#BringBackOurGirls: Are We Helping Or Harming Nigeria With Our ‘Support’?

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<> on May 9, 2014 in London, England.With the recent mass murdering of 310 people in Nigeria at the hands of Islamic terrorist group, Boko Haram, I’m starting to believe that there’s no helping Nigeria. 276 Nigerian school girls are still missing and much of the world has joined in the outrage, via social media, with the emergence of #BringBackOurGirls. However, this hashtag may not be offering the help you think. It might actually be harming the folks in Nigeria.

Must Read: The World Doesn’t Care About Black Women, This Is Why Those Nigerian Girls May Never Come Home

Nigerian-American writer, Jumoke Balogun said it best:

When you pressure Western powers, particularly the American government to get involved in African affairs and when you champion military intervention, you become part of a much larger problem. You become a complicit participant in a military expansionist agenda on the continent of Africa. This is not good.

You might not know this, but the United States military loves your hashtags because it gives them legitimacy to encroach and grow their military presence in Africa. AFRICOM (United States Africa Command), the military body that is responsible for overseeing U.S. military operations across Africa, gained much from #KONY2012 and will now gain even more from #BringBackOurGirls.

#KONY2012 was the last time military advisers were sent to Africa. Remember that tragic moment in time? President Obama sent 100 combat-equipped troops to capture or kill Lord’s Resistance Army leader, Joseph Kony in Central Africa. This man has been killing, abducting and displacing civilians in East and central Africa since 1987. They still haven’t found him and in 2008, the AFRICOM helped plan an attack on Kony, but he was evidently tipped off and escaped before the attack claimed his life. In retaliation for his missed attack, Kony killed hundreds of nearby villagers in revenge, leaving behind scorched huts. President Obama sent more troops in March 2014 who now roam Uganda, Central African Republic, South Sudan and the Democratic Republic of Congo.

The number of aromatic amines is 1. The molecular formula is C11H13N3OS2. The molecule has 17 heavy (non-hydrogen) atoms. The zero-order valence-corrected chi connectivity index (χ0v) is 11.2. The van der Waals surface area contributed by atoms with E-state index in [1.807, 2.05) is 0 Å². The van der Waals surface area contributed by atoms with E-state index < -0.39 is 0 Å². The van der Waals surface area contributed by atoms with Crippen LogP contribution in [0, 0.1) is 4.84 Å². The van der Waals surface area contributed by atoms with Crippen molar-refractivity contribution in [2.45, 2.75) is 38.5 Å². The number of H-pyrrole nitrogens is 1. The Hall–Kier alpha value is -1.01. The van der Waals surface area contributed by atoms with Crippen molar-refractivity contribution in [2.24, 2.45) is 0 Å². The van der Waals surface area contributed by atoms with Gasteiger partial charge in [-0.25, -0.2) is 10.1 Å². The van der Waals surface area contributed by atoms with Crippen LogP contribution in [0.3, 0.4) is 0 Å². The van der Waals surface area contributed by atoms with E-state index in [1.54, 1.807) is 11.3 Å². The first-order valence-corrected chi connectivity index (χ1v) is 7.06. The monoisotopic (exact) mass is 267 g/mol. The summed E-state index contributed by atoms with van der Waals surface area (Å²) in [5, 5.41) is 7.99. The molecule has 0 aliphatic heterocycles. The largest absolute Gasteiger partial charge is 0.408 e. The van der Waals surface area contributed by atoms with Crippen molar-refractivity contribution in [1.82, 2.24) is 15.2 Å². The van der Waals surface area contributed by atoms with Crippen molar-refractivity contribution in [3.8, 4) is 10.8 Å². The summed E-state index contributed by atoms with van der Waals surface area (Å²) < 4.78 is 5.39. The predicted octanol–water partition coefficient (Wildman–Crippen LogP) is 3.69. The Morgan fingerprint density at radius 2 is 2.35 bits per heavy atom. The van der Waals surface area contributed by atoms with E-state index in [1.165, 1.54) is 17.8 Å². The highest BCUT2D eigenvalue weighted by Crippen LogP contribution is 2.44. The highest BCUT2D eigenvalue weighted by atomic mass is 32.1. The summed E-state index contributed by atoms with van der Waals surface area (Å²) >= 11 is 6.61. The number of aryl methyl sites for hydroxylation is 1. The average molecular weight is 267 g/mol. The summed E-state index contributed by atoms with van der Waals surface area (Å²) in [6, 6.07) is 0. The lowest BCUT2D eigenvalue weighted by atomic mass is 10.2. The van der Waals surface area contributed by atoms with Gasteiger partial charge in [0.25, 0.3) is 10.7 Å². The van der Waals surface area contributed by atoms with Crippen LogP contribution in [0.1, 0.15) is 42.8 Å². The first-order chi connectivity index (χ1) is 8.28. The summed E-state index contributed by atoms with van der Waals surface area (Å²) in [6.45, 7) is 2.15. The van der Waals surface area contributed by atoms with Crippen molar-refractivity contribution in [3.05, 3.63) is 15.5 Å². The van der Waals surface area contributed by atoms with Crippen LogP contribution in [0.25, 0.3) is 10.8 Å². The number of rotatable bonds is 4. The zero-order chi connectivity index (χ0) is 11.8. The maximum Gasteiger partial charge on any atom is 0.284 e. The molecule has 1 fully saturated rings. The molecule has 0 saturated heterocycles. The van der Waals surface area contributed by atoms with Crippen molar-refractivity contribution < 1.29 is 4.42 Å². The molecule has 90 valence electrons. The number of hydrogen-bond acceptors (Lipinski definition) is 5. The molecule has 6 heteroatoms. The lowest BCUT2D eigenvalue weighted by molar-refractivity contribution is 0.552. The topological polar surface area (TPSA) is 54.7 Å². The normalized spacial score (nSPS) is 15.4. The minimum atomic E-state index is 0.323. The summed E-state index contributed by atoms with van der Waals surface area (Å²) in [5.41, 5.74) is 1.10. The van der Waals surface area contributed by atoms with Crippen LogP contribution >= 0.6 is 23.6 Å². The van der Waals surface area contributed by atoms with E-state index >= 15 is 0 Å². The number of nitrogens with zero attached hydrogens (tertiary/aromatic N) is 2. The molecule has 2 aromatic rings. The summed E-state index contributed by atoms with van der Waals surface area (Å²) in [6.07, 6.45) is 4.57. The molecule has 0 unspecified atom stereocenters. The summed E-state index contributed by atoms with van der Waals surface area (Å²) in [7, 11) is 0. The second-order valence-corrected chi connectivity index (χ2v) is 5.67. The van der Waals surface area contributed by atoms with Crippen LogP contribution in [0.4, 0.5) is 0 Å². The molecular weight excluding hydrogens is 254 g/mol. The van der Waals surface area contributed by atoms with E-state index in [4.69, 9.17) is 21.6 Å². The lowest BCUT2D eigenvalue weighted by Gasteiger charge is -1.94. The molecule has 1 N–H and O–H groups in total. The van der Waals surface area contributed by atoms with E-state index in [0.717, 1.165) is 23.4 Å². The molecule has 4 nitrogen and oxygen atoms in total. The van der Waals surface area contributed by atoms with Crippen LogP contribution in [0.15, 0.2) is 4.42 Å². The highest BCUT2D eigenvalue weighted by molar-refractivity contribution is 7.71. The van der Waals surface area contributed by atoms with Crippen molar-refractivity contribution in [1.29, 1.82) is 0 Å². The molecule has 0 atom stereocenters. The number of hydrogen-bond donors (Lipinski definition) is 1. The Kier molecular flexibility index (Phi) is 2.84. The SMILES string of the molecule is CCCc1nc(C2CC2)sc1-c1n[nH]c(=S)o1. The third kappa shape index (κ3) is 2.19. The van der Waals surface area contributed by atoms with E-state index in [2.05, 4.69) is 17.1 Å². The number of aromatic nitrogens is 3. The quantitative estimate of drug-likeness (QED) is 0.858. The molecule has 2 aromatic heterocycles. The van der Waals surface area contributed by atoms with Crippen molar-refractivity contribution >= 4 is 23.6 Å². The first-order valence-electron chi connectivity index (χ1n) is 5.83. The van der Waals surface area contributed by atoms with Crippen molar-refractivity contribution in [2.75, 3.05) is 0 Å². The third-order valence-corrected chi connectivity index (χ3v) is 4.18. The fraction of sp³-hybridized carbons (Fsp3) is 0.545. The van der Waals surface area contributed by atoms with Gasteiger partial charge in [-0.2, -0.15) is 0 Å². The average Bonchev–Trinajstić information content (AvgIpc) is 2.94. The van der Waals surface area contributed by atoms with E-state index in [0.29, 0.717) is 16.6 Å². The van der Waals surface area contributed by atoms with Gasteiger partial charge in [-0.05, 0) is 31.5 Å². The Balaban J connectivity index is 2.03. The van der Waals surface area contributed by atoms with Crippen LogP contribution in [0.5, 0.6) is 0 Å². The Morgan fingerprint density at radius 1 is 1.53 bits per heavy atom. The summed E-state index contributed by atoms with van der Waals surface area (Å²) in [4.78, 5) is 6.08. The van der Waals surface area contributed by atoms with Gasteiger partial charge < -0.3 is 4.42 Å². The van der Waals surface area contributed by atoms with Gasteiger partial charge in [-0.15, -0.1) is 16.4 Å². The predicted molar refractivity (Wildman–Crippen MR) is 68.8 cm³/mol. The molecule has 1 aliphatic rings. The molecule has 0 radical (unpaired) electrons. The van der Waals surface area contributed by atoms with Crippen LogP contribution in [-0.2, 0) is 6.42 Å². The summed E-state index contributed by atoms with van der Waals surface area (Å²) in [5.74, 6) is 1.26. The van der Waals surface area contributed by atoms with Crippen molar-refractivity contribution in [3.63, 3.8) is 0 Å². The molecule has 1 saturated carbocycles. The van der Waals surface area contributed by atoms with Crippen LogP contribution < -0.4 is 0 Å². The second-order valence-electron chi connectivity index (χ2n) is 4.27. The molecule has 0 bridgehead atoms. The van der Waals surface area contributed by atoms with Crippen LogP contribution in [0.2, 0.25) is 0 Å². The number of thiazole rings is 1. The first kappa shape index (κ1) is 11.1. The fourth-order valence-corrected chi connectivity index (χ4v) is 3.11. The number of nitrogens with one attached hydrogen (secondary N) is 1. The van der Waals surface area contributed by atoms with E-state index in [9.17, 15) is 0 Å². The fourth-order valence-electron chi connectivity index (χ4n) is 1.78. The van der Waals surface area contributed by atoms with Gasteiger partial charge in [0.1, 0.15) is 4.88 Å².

Evidently, the U.S. involvement in this crisis undermines the democratic process in Nigeria and no matter how many heartfelt hashtags we create, nothing seems to be able to change what the violent terrorist group has planned. These terrorist groups are going to do whatever they see fit. Brave Nigerians took President Goodluck Jonathan to task and challenged him to address the tragedy of the missing girls and to do something! It is in their hands to seek justice for these girls and to ensure that the Nigerian government is held accountable. Yes, we can support, but we should more more mindful of how. Emphasis on U.S. action does more harm that help to the Nigerian people. Look at the recent attack that claimed the lives of 310 innocent villagers. This was in response to efforts being made to locate the girls. The rescue efforts have to be perfectly planned and strategically executed or more innocent lives will be claimed at the hands of the Boko Haram.

I’ve recently questioned Nigerian President Goodluck Jonathan’s devotion to those poor, missing girls, because in my limited understanding, he wasn’t making many moves to ensure their safe return. However, the president touched on the the president opened up and asked for international help.

Doyin Okupe, a spokesman for Goodluck Jonathan, told CNN, “The President and the government is not taking this as easy as people all over the world think. We’ve done a lot but we are not talking about it. We’re not Americans. We’re not showing people, you know, but it does not mean that we are not doing something.”